*taken from our October Newsletter
Welcome to our October newsletter, this is the first publication in this format and I hope it makes for an informative read.
As we begin to capture and prepare to communicate our work plan for our end of year annual report, we take stock and report on what has been a busy and productive last few months for the Academy in Wales.
I’ve recently met with Professor Carrie MacEwen, new into her post as Chair of the Academy of Medical Royal Colleges, updating her on both recent achievements and future plans of the Academy in Wales. Much of this has been outlined in the recent publication of our operational report, I welcomed Carrie’s intention to build upon the reach and influence of the AoMRC, supporting devolved nation agendas. Carrie has kindly written a few of her thoughts in this newsletter edition.
We recently appointed Abrie Theron (RCoA) to the post of treasurer of the Academy in Wales, and welcomed Isra Hassan (RCoA) as a new trainee voice at council.
We welcome Dr David Bailey and Dr Sara Hunt as Chair and Vice Chair respectively at BMA Wales. I’ve paid tribute to outgoing Chair Dr Phil Banfield. Phil worked tirelessly throughout his tenure, represented his membership diligently, very much championed the importance of values in NHS care and helped forge a positive working relationship between the AMRCW and BMA Wales.
We were pleased to welcome to our recent Council meeting Dr Chris Jones recently appointed as Chair of the newly formed Health Education and Improvement Wales (HEIW), combining WEDS and the Wales Deanery. This development could significantly change the provision of education and training for health professionals in Wales with a focus on meeting the needs of the Welsh population. We are keen to work with HEIW to ensure a fair and effective system for training our future workforce and supporting our existing workforce.
I was delighted to be present for the AoMRC board of trustees in London and attend the recent AoMRC policy day. I highlighted how a project focus has enabled us to engage closely with our member colleges and wider stakeholders within health in Wales to produce documentation and resource which is of increasing value to our membership.
We recently contributed to the BBC Wales feature on ’20 years since devolution’, and likewise garnered press attention in commenting on prospective plans for a third medical school in Wales.
Of significance, is the recent release of our ‘Professional Behaviours and Communications across the Primary and Secondary Care Interface’ project, led by Dr Jane Fenton May, which has been well received by medical colleges and colleagues throughout health care in Wales. We continue to disseminate this work and have committed to further explore this work area, considering ‘systemic issues’ that affect the interface. We are currently inviting partners with an interest in joint working on this project.
We have also produced a statement on the doctor’s role in responding to individuals with gender identity issues. This work has been welcomed by WG Cabinet Secretary and follows on from the announcement of a new adult gender identity service that is to be established in Wales.
Recently, We’ve contributed to the NHS Primary Care Reference Group, NHS Wales Revalidation Delivery Board, and have council members contributing to the AoMRC Genomics stakeholder group and New Care Model Delivery group. We also look forward to the UK Advisory Forum, hosted by GMC Wales.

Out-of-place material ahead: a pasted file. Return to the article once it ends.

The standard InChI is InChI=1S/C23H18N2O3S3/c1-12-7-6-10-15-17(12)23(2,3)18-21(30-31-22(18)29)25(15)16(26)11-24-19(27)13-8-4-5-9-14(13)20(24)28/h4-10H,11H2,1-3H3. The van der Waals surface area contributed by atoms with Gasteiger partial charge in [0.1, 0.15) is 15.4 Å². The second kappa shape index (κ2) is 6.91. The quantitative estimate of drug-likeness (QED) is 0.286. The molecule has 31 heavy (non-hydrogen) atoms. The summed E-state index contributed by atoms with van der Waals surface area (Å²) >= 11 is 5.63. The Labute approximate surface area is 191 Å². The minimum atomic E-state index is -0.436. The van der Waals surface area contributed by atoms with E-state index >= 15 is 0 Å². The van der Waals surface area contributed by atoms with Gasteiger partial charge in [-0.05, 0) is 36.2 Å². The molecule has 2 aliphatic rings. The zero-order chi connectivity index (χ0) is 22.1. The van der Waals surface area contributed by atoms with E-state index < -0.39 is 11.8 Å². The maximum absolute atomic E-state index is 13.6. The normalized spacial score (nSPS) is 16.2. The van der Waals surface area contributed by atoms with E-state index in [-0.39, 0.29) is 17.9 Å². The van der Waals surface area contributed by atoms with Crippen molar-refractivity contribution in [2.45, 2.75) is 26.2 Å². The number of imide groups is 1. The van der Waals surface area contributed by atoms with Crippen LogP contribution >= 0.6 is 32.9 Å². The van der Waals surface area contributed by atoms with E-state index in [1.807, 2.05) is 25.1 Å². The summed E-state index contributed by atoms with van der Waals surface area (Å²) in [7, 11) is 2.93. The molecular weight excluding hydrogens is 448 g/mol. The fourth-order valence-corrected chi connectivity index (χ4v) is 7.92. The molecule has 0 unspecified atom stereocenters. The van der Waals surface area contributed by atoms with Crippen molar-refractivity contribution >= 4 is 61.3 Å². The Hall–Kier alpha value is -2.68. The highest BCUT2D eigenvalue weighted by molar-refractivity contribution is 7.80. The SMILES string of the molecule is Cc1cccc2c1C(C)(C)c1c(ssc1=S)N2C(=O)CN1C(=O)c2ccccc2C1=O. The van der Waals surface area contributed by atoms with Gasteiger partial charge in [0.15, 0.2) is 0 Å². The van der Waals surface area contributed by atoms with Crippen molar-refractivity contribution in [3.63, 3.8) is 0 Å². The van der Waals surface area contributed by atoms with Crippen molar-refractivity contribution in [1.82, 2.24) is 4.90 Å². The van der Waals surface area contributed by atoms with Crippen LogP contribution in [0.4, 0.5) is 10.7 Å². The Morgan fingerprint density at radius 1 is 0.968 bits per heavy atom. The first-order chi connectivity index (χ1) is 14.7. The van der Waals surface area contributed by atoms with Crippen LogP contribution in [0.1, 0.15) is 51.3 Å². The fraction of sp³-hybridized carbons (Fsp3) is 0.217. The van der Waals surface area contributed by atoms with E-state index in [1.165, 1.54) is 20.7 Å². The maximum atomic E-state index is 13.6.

Additionally, We contributed to the recent Welch Medical Committee workshop and look forward to building upon the recognition our voice has gathered as a forum of ‘non-statutory’ clinical advice to Welsh Government. We benefit from a strong engagement with Welsh Government and are grateful for attendance from the Chief Medical Officer at Council and regular consultation with the Health Minister. We look forward to our next meeting, towards the end of November.
I am delighted that Welsh Government have funded Choosing Wisely in Wales for another two years. We’ll soon be reporting on the impact on shared decision making on Stage 4 cancer. I’ve recently returned from the Choosing Wisely International Symposium in Amsterdam. We have a strong focus on patient engagement and shared decision making and are keen to ensure robust evaluation of what we do. We can both learn from other countries and share our experience. Our focus this year will be on treatment decisions in late stage cancer and I am pleased we will be working with teams in Velindre and Betsi Cadwaladr University Health Board.. It was also great to hear anticipation and recognition for Choosing Wisely within the Chief Medical Officers presentation at Council, Choosing Wisely is embedded into the prudent healthcare ethos.
We are responding to expressions of concern regarding inappropriate interventions for people in the final stages of life limiting illness by setting up a project looking at how and when doctors communicate with patients that curative treatment is no longer going to be effective. We recognise this involves difficult conversations that many doctors do not feel confident in undertaking. It links well to our work in Choosing Wisely
Our profile in Wales is on the up! We are grateful for this recognition from our member colleges who have committed membership to our group and we continue to promote the recent work of the Academy and value of membership in Wales, whilst looking to attract others to join us.
Lastly, I hope you enjoy reading up on the latest activity from the Academy within this newsletter. I am especially grateful for recent contributions to our professional opinion series of articles from Sue Hill (RCS) and Jane Fenton-May (RCGP).
Dr Paul Myres
Chair | Academy of Medical Royal Colleges Wales